“The scroll in his hands states, ‘So far as God’s law permits’. When the English Parliament under Henry VIII passed the Law of Royal Supremacy, thus declaring Henry the supreme head of the Church of England, St. John Fisher withheld his signature until these famous words were added. For insisting on these six words, he was condemned to death.” I know that the last sentence isn’t quite accurate, but I took the rest of it as accurate: that he didn’t sign until these words were added, then he did.

    This Rock Magazine had a story on Fisher here ( “At the same time, the king demanded that they acknowledge his self-proclaimed title as Supreme Head of the Church in England. Through Fisher’s efforts, the clause was added,’So far as God’s law permits.'”

    And Catholic Encyclopedia mirrors that account very closely (almost verbatim at points).

    None of these come right out and say “Fisher succeeded in getting these six words added, so he could sign without technically violating conscience,” but it was the implication from them. Do you know of anything saying the opposite? If so, I’ll change it right away, so as not to impugn a Saint’s good name.

  3. His biographer E.E. Reynolds clearly states on page 226 of the 1972 revised Anthony Clarke edition of “Saint John Fisher,”:
    “It was on 17th April that the oath was again proferred to Sir Thomas More and John Fisher. Both again refused and were sent the Tower.”

    Since “the Act of Supremacy was not passed in Parliament until after Fisher and More were sent to the Tower” (p. 227), Fisher could not have inserted those words into the Parliamentary bill as the web site at St. Vincent Ferrer notes.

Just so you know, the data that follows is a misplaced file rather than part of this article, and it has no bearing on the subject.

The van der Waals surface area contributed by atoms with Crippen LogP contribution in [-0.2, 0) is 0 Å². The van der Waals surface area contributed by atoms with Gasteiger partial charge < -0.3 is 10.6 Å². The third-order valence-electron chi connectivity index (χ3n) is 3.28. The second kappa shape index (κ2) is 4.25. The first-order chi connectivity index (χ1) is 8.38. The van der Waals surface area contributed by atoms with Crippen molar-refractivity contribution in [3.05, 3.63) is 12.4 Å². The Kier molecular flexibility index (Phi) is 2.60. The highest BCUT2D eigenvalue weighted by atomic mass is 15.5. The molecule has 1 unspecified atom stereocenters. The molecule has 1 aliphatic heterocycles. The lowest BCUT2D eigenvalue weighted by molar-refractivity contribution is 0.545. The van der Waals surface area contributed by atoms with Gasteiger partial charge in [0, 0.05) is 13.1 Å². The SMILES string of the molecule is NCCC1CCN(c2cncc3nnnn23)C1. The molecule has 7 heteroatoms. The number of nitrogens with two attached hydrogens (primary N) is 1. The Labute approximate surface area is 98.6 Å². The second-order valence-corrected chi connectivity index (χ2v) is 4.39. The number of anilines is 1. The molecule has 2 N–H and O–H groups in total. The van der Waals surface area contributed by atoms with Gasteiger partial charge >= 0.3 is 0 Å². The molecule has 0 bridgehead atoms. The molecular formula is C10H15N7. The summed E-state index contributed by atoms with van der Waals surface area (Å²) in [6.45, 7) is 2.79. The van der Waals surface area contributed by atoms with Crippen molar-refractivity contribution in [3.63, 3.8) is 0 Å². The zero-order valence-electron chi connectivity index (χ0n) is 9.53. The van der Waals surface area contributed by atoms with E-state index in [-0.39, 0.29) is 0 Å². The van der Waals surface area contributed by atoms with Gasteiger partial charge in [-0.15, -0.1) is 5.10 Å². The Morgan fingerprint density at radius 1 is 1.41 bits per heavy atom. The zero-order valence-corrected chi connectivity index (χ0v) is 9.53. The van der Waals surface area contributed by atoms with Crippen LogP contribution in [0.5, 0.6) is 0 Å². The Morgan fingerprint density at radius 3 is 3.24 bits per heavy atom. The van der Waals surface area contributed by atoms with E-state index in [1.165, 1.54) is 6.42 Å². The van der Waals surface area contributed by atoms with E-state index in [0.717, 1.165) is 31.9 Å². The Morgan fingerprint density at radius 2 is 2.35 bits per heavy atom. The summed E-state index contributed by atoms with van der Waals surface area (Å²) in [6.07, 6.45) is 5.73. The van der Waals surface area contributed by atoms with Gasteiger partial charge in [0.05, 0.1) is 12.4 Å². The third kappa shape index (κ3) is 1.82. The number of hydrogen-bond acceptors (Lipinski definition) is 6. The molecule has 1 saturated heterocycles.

This site also briefly outlines Fisher’s opposition to Henry:

  4. And this site makes the chronology between the first Oath they were asked to swear (an Oath of Succession with clauses against the Pope being able to grant dispensations, validating Henry’s marriage to Anne and invalidating Henry’s marriage to Catherine, while claiming that the bishops of England could so without recourse to the Pope) and the Oath of Supremacy, which was passed while Bishop Fisher and Sir More suffered in the Tower:
    The essential paragraph is:
    “The Supremacy Act and a new Statute of Treason were passed while John Fisher and Sir Thomas More were in the Tower. Treason was now made to cover anything said against the king’s titles, so that to refuse to recognize him as Supreme Head of the church of England became treason. Neither of the prisoners would give him that recognition, for to do so was to deny the authority of the pope. Each, however, was careful not to put that refusal in words that could be used against them; they begged to be excused. Many attempts were made to get them to say the fateful words. At length Richard Rich, the solicitor-general, visited John Fisher in the Tower and told him that the king ‘for the satisfaction of his own conscience’ wished to know the bishop’s opinion on the Supremacy; Rich assured the prisoner that whatever he said would not be used against him but would remain private to the king. Thereupon John Fisher declared ‘that the King was not, nor could be, by the law of God, Supreme Head of the church of England.’ As a priest he could not refuse to answer a question of conscience, but he had fallen into a trap, and the words he had spoken were used against him at his trial on June 17th, 1535. In spite of his protest at this breach of trust, he was condemned as a traitor.”

  5. Thank you for making the correction. I noticed the article in THIS ROCK did not make the chronology of events in Convocation and Parliament very clear (and the information from St. Vincent’s is obviously wrong). The fact that the Convocation of Bishops did not stand up to Henry and that Bishop Fisher had been very ill and unable to attend (he had been poisoned; Reynolds mentions a rumored connection with the Boleyn family–as you can imagine, Anne Boleyn would not have been happy with a very holy man who interfered with her goal of being Queen of England) directly led to Thomas More stepping down as Chancellor. He would have been responsible for introducing all the legislation in Parliament for the dismantling of England’s relationship to the universal Church, something he obviously could not bear to do.